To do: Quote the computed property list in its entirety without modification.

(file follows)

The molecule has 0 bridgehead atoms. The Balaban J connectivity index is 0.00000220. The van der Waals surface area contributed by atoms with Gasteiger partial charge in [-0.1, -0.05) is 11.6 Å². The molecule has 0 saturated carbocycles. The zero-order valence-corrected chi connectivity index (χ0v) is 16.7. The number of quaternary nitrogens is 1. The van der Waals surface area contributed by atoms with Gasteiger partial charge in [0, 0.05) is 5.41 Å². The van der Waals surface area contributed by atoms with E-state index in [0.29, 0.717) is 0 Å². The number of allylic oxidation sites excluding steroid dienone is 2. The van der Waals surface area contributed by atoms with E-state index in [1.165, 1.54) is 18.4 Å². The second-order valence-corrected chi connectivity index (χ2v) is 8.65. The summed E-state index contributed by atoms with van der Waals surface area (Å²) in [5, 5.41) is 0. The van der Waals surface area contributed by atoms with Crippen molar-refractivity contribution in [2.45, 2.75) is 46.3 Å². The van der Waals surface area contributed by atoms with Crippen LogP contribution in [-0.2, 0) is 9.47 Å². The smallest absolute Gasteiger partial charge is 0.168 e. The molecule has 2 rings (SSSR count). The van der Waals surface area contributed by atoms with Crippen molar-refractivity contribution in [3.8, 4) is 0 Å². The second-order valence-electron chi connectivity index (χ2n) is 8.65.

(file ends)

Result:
The molecule has 0 bridgehead atoms. The Balaban J connectivity index is 0.00000220. The van der Waals surface area contributed by atoms with Gasteiger partial charge in [-0.1, -0.05) is 11.6 Å². The molecule has 0 saturated carbocycles. The zero-order valence-corrected chi connectivity index (χ0v) is 16.7. The number of quaternary nitrogens is 1. The van der Waals surface area contributed by atoms with Gasteiger partial charge in [0, 0.05) is 5.41 Å². The van der Waals surface area contributed by atoms with E-state index in [0.29, 0.717) is 0 Å². The number of allylic oxidation sites excluding steroid dienone is 2. The van der Waals surface area contributed by atoms with E-state index in [1.165, 1.54) is 18.4 Å². The second-order valence-corrected chi connectivity index (χ2v) is 8.65. The summed E-state index contributed by atoms with van der Waals surface area (Å²) in [5, 5.41) is 0. The van der Waals surface area contributed by atoms with Crippen molar-refractivity contribution in [2.45, 2.75) is 46.3 Å². The van der Waals surface area contributed by atoms with Crippen LogP contribution in [-0.2, 0) is 9.47 Å². The smallest absolute Gasteiger partial charge is 0.168 e. The molecule has 2 rings (SSSR count). The van der Waals surface area contributed by atoms with Crippen molar-refractivity contribution in [3.8, 4) is 0 Å². The second-order valence-electron chi connectivity index (χ2n) is 8.65.